The Crimson Fists suffer a similar humiliating incident on the same damn page. As they don't have enough numbers to just murder, Ward resorted to make them even more incompetent than the eldar. First not recognising any corruption on the planet of Hellabore and requiring Iyanden to intervene, killing the tainted planetary council, and then showing up only to fight the eldar. The eldar themselves are forced to sacrifice a number of wraithguard led by the wraithlord Toralven Gravesong to escape back to the webway. Yes, apparently despite only having the most basic personality traits survive physical death, this particular wraithlord was still lucid enough to give commands. Is anyone else getting the feeling Ward was making things up as he went along?

The final major strike against this book comes in the form of that last image, mentioning the craftworld of Malan'tai. 
That specific craftworld in question has been on the receiving end of multiple outright massacres, but more infamously several continuity goofs due to an apparent lack of research on Ward's part. First used by Cruddance in Codex: Tyranids, the craftworld was brought low and killed from within by a single zoanthrope. That's a subject  for another day, we've got enough bitching to do about this book at the moment. This took place somewhere between 808.M41. Ward then featured the ruins of the craftworld in a story for Codex: Grey Knights, he managed to screw up the dates claiming it had been ruined almost a decade before the tyranids managed to kill everyone. This latest book has him screwing up the timeline again, claiming the events which led to the craftworld's demise years after both books state it should have been dead!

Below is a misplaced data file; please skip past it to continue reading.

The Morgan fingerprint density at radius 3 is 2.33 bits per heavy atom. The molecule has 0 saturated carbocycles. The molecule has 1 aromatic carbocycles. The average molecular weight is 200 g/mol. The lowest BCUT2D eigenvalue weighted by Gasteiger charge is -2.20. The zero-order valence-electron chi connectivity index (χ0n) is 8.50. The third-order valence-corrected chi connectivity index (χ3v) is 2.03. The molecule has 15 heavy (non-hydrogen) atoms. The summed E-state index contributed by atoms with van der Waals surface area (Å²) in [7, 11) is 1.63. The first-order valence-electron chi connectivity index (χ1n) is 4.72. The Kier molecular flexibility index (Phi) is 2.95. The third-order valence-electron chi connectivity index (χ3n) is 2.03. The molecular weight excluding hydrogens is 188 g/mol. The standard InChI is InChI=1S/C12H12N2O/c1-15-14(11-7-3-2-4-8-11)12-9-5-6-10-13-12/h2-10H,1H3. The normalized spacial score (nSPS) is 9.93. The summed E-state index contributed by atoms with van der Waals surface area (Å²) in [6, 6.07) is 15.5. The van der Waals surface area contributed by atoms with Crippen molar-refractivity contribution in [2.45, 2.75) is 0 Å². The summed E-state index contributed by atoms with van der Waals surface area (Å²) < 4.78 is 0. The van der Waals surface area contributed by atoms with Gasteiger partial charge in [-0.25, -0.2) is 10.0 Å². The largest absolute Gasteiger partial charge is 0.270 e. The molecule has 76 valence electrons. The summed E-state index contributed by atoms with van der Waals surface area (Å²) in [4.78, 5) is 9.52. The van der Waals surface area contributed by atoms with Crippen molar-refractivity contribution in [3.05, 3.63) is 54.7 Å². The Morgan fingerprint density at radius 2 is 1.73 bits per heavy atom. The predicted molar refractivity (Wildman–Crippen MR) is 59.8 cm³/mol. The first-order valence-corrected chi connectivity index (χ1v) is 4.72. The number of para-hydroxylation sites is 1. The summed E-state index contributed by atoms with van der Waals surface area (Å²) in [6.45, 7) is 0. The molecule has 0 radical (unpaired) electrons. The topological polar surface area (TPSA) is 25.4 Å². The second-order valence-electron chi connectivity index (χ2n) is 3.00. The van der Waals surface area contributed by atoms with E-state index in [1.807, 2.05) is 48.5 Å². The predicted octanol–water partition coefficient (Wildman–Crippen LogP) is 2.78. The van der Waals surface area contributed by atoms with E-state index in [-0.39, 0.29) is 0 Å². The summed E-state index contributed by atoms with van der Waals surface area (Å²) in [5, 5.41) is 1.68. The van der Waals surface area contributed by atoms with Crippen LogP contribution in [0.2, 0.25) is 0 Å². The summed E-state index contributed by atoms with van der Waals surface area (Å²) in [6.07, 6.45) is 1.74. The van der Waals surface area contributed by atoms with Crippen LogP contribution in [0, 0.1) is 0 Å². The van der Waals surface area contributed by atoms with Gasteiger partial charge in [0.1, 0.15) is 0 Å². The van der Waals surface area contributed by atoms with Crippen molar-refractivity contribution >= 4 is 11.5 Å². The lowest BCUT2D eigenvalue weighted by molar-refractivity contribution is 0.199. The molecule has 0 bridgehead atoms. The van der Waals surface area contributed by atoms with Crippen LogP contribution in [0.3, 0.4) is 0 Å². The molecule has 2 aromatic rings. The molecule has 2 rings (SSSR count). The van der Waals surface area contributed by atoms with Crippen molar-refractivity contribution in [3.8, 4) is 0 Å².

Some people claim that the more work Ward is given the better things will get. Mostly under some argument that without other authors things will become consistent between books and the canon will become better as a result. This suggests otherwise. The man's not only so lazy he can't be bothered to keep things consistent with other people's work, he can't keep things consistent with his own bullshit!